A few weeks ago, I quit in the middle of a CrossFit workout. “So, you stopped exercising? What’s the big deal?” To outsiders, this does not seem alarming. But in the seven years I have been doing CrossFit, it was a first for me. CrossFit purists would argue that you always finish. “You are stronger than you think you are!” “It won’t get easier, you just get better!” We cheer everyone on to the finish. A community is forged. Those who suffer together stay together. Quitting would be taking the easy road, and there are no easy roads in the real world.
Still, I quit. I completed three of the five rounds before calling the coach, in this case my husband, over to break the news.
“I think I am done for today.”
“Are you okay?” he asked with genuine concern. His first thought was that I must be hurt.
“Yeah, I have a busy day and can’t completely exhaust myself here. I got what I needed.”
He squeezed my shoulder and whispered, “I’m proud of you.”
I sat on the floor and cheered on my fellow athletes. They were still working, grinding away, rep after rep.
My husband came back around. “You know, round four is the only bad one. Then you are practically finished.”
“Nope, I’m good.” He smiled at my confidence. It has been a long time in the making.
On that day, my coach realized I was listening to my body AND my soul. My mom had died less than a month earlier, and I was exhausted from bearing the weight of my grief. My coach saw that I was making a decision for myself. I was seeing the long term goal. I needed to show up for my kids’ ball games and practices. I needed to cook and fulfill family obligations. Exercise was to make me feel better and stay healthy, not a punishment to deplete and rob me of the energy to face my day.
While my coach recognized and respected my decision, my husband was simply proud of this new found confidence. In the past, if he came back around to offer another chance to jump back in the game, I would have entered the shame cave and rallied to finish. I would have felt guilt and fear about letting him down. See, I am also a coach. I am a co-owner of the gym. What kind of message would that send if I decided to call it quits midway through the workout?
I will tell you what message it sent on that particular day - the right one. Under those circumstances, I would look at any athletes under my care and tell them to do the exact same thing. I would welcome them with open arms, tell them I was glad they showed up, and lovingly encourage them to just move their body and have fun for an hour. I would not want them to push to some dark place that broke them down physically. As my husband reminded me, “You are already going to that dark place and facing your demons all day long.” Yes, grief is hard. It is a full-time job, so I would encourage my athletes to be kind to themselves. I would offer them some grace.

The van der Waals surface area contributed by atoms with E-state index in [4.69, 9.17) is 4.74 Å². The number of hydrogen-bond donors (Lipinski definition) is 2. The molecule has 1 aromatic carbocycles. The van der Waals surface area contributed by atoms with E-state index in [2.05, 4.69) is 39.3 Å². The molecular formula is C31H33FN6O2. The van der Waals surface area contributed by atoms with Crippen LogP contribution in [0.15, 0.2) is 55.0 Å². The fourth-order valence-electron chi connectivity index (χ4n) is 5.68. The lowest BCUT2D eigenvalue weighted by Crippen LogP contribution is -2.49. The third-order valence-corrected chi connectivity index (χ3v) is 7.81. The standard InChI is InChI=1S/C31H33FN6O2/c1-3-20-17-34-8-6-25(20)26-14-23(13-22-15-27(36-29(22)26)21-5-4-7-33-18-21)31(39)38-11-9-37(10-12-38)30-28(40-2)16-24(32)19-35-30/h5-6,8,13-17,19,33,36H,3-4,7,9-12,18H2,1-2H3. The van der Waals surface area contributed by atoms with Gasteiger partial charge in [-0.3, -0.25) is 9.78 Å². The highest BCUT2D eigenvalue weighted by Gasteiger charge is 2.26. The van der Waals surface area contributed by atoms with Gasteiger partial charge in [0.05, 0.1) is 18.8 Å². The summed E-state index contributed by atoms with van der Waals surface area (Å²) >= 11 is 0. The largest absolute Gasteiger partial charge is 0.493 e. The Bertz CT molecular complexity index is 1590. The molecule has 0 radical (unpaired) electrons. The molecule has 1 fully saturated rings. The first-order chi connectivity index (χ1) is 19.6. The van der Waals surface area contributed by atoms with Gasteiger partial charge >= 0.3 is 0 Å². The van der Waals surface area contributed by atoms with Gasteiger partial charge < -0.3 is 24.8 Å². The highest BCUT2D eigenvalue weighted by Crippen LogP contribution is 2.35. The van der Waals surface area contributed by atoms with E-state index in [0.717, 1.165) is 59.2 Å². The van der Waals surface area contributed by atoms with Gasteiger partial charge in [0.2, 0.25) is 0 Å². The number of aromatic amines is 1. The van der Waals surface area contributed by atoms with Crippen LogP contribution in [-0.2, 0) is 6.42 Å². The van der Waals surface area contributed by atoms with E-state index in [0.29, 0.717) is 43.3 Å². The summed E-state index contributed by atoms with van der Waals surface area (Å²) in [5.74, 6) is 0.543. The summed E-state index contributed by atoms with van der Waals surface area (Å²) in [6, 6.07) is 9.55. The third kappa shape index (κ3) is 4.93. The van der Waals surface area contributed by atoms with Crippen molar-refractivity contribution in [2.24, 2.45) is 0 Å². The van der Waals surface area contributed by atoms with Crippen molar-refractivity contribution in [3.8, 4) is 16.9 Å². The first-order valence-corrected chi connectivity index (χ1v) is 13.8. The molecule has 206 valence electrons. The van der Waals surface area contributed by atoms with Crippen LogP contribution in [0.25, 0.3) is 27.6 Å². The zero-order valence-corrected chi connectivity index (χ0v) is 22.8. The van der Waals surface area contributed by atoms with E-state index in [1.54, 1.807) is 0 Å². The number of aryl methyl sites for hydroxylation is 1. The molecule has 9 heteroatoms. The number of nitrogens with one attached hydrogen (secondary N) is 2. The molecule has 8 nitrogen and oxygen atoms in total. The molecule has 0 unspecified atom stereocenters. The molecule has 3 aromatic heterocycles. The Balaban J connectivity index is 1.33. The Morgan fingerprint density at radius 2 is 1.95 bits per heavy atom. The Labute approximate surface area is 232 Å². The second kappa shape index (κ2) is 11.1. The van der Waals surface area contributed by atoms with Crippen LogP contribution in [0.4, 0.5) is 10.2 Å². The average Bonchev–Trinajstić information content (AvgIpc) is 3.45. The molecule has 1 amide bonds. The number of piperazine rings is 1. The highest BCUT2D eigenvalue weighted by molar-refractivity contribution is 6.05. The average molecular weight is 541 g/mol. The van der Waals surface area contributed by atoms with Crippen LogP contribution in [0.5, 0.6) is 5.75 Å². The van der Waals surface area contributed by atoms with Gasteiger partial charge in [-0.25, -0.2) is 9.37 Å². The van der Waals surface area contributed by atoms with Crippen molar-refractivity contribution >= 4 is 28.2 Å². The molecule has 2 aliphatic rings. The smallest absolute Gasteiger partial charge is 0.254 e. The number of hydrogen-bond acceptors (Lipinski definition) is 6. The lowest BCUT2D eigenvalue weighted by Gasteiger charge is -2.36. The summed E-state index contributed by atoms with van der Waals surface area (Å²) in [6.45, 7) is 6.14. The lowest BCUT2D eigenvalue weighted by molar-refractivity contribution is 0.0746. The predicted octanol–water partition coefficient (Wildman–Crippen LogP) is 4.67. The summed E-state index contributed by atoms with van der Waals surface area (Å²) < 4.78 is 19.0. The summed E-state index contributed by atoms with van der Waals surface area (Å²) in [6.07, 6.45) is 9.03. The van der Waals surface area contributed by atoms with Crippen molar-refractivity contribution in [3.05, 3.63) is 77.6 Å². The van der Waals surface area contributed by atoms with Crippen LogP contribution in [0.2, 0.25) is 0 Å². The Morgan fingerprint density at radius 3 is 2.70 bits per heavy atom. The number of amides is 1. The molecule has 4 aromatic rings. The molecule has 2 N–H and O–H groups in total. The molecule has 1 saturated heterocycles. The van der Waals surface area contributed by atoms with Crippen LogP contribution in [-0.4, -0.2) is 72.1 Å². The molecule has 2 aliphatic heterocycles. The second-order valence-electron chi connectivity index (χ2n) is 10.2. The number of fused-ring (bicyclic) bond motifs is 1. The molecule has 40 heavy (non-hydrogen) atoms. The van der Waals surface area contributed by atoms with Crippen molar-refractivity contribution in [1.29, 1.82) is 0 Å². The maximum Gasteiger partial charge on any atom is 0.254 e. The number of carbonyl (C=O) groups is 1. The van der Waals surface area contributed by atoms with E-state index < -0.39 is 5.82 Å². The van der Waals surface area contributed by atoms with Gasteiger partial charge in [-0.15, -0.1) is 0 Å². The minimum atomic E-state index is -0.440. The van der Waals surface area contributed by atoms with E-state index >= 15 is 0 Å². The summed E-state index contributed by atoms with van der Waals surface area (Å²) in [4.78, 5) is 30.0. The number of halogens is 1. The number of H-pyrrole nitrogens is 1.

CrossFit is built around the idea of intensity--doing more work faster. It yields results, and as Chris Spealler defines it, “Intensity is being comfortable with being uncomfortable.” I have not become a perpetual quitter or lost my tough edge and willingness to fight through every grueling rep or round. Finishing a workout brings personal satisfaction and a sense of accomplishment that I relish. It also benefits my overall level of physical fitness. But I am softer in a way that I believe suits me at the moment.
The day I quit my workout, I finally decided to offer myself the same kindness that I would offer anyone else. Why should I be any different? I had nothing to prove. Or maybe I did.
The next day, I received a handwritten note in my mailbox. It was from a CFJ athlete who was in the class with me on the day I didn’t finish the workout.
I could tell you needed a little space today -- an opportunity to be Jaime and work hard but not necessarily have to be Coach Jaime. And yet, you still pushed us on and cheered us forward.You are an inspiration everyday in your honesty and ability to show up in the hardest of times.
You’ve shown me such an example of balance - of ‘toughing it out’ but also of being unabashedly raw and real.
It is such a gift to be seen and understood. My tears stain this card that I keep tucked in my journal. I have wasted so much time and energy worrying about how I could keep it all together. Unbecoming a perfectionist and people pleaser is a daunting task. Old habits rear their ugly head around every corner - lurking in the shadows at my kids’ school functions, my workplace, family gatherings, and yes, even my CrossFit box. But every day offers a new opportunity to rewrite my story. And if I would not have quit the workout that day, I would have completely missed the lesson that comes along with authenticity.
Ever since we started CrossFit Jane in our garage, I have lived under the burden of my own misconceptions. I felt that I had to somehow float above my circumstances. I needed to be the example. I did not need the same grace and kindness that I offered to every athlete and friend who entered our community. It has been a long time coming, but I am finally realizing that a leader can be “raw and real.” And even more importantly, I can do unto myself as I would do unto others. It truly is an inside job.
I am grateful beyond belief for the encouragement I receive from my CrossFit family. There are not enough words to describe the way this community has lifted me up, showered me with gifts, and poured down love on our family.
Find your tribe, friends, and love them hard. It will come back to you tenfold.